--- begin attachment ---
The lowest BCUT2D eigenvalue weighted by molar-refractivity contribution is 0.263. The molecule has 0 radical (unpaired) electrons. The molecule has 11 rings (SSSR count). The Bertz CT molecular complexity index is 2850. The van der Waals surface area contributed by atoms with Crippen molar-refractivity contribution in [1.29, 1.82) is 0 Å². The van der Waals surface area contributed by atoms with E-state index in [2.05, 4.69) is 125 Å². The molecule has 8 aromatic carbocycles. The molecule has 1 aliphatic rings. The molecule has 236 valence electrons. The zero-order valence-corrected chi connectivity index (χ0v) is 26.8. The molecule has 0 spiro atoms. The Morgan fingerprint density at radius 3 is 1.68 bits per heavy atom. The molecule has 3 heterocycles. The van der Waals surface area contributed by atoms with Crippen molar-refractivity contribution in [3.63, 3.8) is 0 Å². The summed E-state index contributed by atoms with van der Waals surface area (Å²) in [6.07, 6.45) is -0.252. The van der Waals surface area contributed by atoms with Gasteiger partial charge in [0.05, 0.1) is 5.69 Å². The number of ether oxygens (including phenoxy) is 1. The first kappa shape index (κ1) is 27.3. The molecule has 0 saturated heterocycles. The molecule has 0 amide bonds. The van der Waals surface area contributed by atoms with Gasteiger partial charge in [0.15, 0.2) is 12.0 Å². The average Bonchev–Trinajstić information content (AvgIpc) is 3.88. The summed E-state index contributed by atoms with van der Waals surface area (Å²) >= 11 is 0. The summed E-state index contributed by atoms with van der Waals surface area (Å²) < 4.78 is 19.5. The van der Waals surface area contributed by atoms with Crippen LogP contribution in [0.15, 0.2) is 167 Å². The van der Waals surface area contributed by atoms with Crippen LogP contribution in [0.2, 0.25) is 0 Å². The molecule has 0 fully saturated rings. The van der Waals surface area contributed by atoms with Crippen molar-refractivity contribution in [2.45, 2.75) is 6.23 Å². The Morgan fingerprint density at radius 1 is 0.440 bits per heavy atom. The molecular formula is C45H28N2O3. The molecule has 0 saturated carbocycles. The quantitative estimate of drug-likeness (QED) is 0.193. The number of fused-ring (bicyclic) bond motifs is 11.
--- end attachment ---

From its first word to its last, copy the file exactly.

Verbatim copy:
The lowest BCUT2D eigenvalue weighted by molar-refractivity contribution is 0.263. The molecule has 0 radical (unpaired) electrons. The molecule has 11 rings (SSSR count). The Bertz CT molecular complexity index is 2850. The van der Waals surface area contributed by atoms with Crippen molar-refractivity contribution in [1.29, 1.82) is 0 Å². The van der Waals surface area contributed by atoms with E-state index in [2.05, 4.69) is 125 Å². The molecule has 8 aromatic carbocycles. The molecule has 1 aliphatic rings. The molecule has 236 valence electrons. The zero-order valence-corrected chi connectivity index (χ0v) is 26.8. The molecule has 0 spiro atoms. The Morgan fingerprint density at radius 3 is 1.68 bits per heavy atom. The molecule has 3 heterocycles. The van der Waals surface area contributed by atoms with Crippen molar-refractivity contribution in [3.63, 3.8) is 0 Å². The summed E-state index contributed by atoms with van der Waals surface area (Å²) in [6.07, 6.45) is -0.252. The van der Waals surface area contributed by atoms with Gasteiger partial charge in [0.05, 0.1) is 5.69 Å². The number of ether oxygens (including phenoxy) is 1. The first kappa shape index (κ1) is 27.3. The molecule has 0 saturated heterocycles. The molecule has 0 amide bonds. The van der Waals surface area contributed by atoms with Gasteiger partial charge in [0.15, 0.2) is 12.0 Å². The average Bonchev–Trinajstić information content (AvgIpc) is 3.88. The summed E-state index contributed by atoms with van der Waals surface area (Å²) >= 11 is 0. The summed E-state index contributed by atoms with van der Waals surface area (Å²) < 4.78 is 19.5. The van der Waals surface area contributed by atoms with Crippen LogP contribution in [0.15, 0.2) is 167 Å². The van der Waals surface area contributed by atoms with Crippen LogP contribution in [0.2, 0.25) is 0 Å². The molecule has 0 fully saturated rings. The van der Waals surface area contributed by atoms with Crippen molar-refractivity contribution in [2.45, 2.75) is 6.23 Å². The Morgan fingerprint density at radius 1 is 0.440 bits per heavy atom. The molecular formula is C45H28N2O3. The molecule has 0 saturated carbocycles. The quantitative estimate of drug-likeness (QED) is 0.193. The number of fused-ring (bicyclic) bond motifs is 11.